Carnahan’s Lincoln did not seek retribution upon Southerners. In this analysis, Lincoln became more the jurist. Here Carnahan again reaches into Lincoln’s past and develops an understanding of Lincoln as the common law attorney. To Carnahan, Lincoln read his Blackstone and his law and understood issues within a common law environment. Each case was its own problem, and each case demanded its own solution. In Carnahan’s mind this explained who Lincoln was and how he handled the war. Lincoln the common law lawyer examined things on a case by case basis – the way he understood the common law. He did not see the war in terms of general policy that could be applied to everyone. Instead, Lincoln often allowed others to develop policy, and then he subsequently handled individual grievances and complaints, much like a judge. If Carnahan is correct in his interpretation, Lincoln becomes a much more consistent decision-maker and President during the conflict (pp.109-11). [*246]
At times, what makes these aspects of Carnahan’s analysis difficult to understand is the frequent movement forward into more modern eras of military engagement and his use of flashbacks within some chapters. Although the commentary was often useful, it was sometimes difficult to develop the connections between the middle of the nineteenth century conflict, such as the Civil War, the more contemporary developments of ‘total war’ in the twentieth century and the return to the first third of the nineteenth century to discuss Amerindian conflicts. All of the information was interesting, but it made it more difficult to understand Lincoln in context with his past and with his present.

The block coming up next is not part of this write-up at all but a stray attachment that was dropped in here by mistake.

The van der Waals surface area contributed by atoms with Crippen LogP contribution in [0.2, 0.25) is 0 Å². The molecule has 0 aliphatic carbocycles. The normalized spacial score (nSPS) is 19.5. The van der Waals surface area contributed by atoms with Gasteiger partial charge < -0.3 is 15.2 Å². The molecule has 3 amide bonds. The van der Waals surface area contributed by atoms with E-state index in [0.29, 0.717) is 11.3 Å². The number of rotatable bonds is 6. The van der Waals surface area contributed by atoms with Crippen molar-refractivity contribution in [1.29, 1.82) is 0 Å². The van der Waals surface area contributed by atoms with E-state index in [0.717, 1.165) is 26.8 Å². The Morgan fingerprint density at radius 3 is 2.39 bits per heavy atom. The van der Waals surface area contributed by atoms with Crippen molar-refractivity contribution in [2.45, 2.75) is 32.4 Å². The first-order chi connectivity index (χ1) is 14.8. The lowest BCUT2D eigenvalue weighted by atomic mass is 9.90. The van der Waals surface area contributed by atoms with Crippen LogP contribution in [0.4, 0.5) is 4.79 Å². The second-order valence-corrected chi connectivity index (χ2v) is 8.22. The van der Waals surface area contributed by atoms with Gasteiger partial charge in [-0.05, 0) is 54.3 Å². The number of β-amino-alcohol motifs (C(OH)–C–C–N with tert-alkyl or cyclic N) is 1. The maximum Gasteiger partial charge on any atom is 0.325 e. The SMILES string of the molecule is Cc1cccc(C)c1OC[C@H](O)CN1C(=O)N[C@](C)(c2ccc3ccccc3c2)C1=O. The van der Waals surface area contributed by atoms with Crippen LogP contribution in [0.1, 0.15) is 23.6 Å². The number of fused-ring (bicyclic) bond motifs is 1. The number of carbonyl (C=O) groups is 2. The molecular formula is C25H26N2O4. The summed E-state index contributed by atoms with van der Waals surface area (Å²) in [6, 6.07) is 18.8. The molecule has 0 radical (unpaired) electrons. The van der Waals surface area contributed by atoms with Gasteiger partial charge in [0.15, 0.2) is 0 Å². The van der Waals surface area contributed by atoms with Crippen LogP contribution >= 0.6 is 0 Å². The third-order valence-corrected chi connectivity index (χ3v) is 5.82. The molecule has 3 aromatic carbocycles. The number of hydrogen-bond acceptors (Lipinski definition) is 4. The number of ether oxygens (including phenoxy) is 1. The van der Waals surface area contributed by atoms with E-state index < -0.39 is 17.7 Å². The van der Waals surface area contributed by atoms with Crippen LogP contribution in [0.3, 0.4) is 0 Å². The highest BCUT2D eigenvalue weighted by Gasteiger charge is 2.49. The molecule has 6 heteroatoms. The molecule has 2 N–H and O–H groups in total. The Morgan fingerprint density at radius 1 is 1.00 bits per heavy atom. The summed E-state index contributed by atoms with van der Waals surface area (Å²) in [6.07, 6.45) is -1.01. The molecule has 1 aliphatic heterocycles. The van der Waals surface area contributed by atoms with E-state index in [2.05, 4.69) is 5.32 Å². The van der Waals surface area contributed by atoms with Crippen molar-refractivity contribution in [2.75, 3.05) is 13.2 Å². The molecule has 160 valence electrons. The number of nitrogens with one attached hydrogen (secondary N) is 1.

In conclusion, these misgivings about the book are merely that. In total, this book asks a very relevant question. How did Lincoln navigate the nation in an environment of civil war where many decisions impacted how one saw the conflict – internal or international? Carnahan provides us with quality research and a provocative and stimulating interpretation of these sources, and this helps him both clarify Lincoln and the nature of the war. Somehow these two must go together for us to understand both.
© Copyright 2011 by the author, Christopher N. Fritsch.